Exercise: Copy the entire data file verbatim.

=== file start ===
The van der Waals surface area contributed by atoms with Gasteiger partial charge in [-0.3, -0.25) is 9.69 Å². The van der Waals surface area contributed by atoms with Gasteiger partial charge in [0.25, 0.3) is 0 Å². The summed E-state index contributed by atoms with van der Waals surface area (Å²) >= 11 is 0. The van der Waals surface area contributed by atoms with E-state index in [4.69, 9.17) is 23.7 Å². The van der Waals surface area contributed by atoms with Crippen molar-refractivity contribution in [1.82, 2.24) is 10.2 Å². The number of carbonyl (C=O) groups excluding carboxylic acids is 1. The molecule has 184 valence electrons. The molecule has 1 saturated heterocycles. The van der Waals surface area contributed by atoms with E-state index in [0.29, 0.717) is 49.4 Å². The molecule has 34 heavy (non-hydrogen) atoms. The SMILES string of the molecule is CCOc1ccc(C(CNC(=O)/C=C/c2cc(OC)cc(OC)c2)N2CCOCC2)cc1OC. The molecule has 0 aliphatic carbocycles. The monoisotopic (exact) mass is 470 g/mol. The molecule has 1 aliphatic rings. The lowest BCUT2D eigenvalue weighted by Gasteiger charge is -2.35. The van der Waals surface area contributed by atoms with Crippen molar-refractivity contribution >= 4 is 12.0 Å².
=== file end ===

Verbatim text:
The van der Waals surface area contributed by atoms with Gasteiger partial charge in [-0.3, -0.25) is 9.69 Å². The van der Waals surface area contributed by atoms with Gasteiger partial charge in [0.25, 0.3) is 0 Å². The summed E-state index contributed by atoms with van der Waals surface area (Å²) >= 11 is 0. The van der Waals surface area contributed by atoms with E-state index in [4.69, 9.17) is 23.7 Å². The van der Waals surface area contributed by atoms with Crippen molar-refractivity contribution in [1.82, 2.24) is 10.2 Å². The number of carbonyl (C=O) groups excluding carboxylic acids is 1. The molecule has 184 valence electrons. The molecule has 1 saturated heterocycles. The van der Waals surface area contributed by atoms with E-state index in [0.29, 0.717) is 49.4 Å². The molecule has 34 heavy (non-hydrogen) atoms. The SMILES string of the molecule is CCOc1ccc(C(CNC(=O)/C=C/c2cc(OC)cc(OC)c2)N2CCOCC2)cc1OC. The molecule has 0 aliphatic carbocycles. The monoisotopic (exact) mass is 470 g/mol. The molecule has 1 aliphatic rings. The lowest BCUT2D eigenvalue weighted by Gasteiger charge is -2.35. The van der Waals surface area contributed by atoms with Crippen molar-refractivity contribution >= 4 is 12.0 Å².